Cultivating Supportive Relationships

How do we count?

We may count by ourselves or in community.  Either way, we can know and sense that Jews are counting all over the world. We are not alone in our counting. 

Some may choose to use this time of the Omer to join a study group or engage in a contemplative practice with a beloved or dear friends, cultivating closer connections with others and with oneself. Counting the Omer also connects us to the wisdom of our ancestors who engaged in various forms of this practice for millennia. They and their wisdom live on in us, and through our engagement, we can open ourselves up to their wisdom.

Strengthening Connections to Sources of Faith, Cultural Tradition, and Meaning Making

How do we count?

We engage in a form of practice and tradition that itself has adapted over the last 3,000 years. Originally, as an agricultural rite in Biblical times (marking the time between the barley and wheat harvest), our farmer ancestors would rise every night to wave their Omer, a measure of barely, praying for an abundant harvest that would sustain them and their loved ones.

Our rabbinic ancestors found a way to adapt this counting to be what we know it as today, acknowledging the Israelites’ journey through the wilderness (ba’midbar!) from liberation to revelation. Our mystic ancestors, the Kabbalists, found yet another way to engage in the practice by using it to explore and align ourselves with divine qualities that live within us.

Throughout these various adaptations (which continue to spark inspirational ways of engaging with this practice for healing), what we might come to observe is that regardless of the reason for the counting, engaging in this practice essentially means that we are making this moment count. It matters! And, as we are the ones doing the counting, so too then, we count! We matter!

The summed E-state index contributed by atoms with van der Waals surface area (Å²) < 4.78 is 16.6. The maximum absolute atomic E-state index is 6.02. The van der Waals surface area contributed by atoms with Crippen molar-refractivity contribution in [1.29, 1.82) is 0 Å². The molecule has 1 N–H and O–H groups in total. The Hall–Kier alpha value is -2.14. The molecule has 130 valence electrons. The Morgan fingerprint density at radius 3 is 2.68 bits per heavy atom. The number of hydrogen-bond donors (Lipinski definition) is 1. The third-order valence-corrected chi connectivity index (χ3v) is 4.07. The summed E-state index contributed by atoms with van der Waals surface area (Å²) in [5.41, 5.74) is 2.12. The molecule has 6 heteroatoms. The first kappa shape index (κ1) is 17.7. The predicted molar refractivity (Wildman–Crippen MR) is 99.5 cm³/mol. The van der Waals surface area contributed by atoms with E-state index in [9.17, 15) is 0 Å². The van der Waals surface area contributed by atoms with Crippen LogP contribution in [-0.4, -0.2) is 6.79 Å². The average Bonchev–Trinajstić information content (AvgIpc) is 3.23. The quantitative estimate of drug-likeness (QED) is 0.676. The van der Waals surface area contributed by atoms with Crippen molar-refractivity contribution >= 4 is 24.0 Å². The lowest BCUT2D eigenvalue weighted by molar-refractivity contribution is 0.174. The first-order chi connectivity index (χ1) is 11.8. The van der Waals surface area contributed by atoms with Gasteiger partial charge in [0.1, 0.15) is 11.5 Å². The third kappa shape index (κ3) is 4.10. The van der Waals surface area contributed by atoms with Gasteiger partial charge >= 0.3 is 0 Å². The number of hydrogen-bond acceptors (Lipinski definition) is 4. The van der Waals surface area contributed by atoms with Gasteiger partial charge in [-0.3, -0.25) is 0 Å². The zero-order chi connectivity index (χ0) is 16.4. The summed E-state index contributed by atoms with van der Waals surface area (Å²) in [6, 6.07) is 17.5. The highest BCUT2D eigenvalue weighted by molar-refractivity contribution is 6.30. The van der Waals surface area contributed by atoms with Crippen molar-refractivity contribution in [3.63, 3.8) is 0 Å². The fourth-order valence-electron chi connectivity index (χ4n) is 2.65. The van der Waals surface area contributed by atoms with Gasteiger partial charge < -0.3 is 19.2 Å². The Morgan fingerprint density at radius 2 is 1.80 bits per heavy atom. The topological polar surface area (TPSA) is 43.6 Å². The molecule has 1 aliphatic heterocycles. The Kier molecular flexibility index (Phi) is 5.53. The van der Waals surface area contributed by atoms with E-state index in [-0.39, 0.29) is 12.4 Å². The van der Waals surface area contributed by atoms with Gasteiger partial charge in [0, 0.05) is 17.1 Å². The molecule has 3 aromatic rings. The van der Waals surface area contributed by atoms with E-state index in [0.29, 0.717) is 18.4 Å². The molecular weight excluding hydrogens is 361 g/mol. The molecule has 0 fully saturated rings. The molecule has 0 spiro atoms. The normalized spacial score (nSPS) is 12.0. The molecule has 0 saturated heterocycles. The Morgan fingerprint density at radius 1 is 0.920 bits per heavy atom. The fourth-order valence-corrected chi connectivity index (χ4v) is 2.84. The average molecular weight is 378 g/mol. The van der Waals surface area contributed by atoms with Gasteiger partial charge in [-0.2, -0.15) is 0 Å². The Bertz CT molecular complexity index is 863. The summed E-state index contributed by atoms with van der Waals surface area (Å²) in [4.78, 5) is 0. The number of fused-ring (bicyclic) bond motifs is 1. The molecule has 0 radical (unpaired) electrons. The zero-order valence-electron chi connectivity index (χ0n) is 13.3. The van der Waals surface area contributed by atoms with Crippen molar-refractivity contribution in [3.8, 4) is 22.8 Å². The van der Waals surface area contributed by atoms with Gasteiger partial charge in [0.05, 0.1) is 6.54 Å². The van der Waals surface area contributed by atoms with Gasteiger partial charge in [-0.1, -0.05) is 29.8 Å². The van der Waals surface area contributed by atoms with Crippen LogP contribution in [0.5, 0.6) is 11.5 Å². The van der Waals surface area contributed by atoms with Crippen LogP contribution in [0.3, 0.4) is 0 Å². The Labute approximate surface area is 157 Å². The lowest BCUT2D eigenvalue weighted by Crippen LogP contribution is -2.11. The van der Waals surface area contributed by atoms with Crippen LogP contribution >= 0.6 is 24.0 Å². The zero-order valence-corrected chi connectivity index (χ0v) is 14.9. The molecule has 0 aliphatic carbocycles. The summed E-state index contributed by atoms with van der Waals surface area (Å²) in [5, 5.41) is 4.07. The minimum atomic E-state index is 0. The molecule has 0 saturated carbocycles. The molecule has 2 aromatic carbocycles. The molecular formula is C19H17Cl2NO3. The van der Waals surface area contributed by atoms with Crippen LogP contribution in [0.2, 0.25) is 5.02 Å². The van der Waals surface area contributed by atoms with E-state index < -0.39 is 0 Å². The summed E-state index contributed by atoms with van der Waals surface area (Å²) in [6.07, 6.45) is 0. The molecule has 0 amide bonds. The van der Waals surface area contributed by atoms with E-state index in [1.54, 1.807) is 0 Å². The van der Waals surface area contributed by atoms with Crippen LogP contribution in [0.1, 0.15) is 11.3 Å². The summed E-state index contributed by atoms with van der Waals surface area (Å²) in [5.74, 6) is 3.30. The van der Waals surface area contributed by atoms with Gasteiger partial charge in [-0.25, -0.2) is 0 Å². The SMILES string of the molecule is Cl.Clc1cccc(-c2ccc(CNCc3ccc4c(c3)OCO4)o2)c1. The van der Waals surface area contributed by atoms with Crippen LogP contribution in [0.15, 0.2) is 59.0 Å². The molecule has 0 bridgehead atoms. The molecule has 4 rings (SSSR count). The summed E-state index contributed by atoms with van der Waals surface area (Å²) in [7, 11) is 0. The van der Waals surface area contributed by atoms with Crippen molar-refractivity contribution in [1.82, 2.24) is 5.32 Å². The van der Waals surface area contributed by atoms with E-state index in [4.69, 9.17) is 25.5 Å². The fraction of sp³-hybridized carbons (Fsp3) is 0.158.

At the heart of this practice, we are reminding ourselves and find meaning in knowing this moment in time counts, and I count with it.

When this knowledge is returned to, again and again, our capacity for resilience can emerge and grow, we can be in alignment with what matters most to us, and we can be deliberate in our actions and responses to whatever the Source of Life may reveal to us.

Taking It With You

How do YOU count? What are the impacts of counting for you? 

And if counting the Omer is not a practice you take on, what is something that you do count or that you could imagine counting in which you might also sense these factors to be a part of that method?

What other connections do you make with the Omer counting practice and the various resilience factors?

I’d love to hear! Feel free to share your comments with me at batyae@bamidbartherapy.org.

Whether your tradition has been to count the Omer or whether you engage in another habit that promotes resilience, may we all continue to experience the blessings of individual and collective resilience made possible especially with ongoing moments for self-regulation, showing up to say Heneini, cultivating relationships, and making meaningful connections.

May such practices truly remind us that as we count, so too, we matter.

Rabbi Batya Elana Ellinoy is the Rabbi-in-Residence at BaMidbar.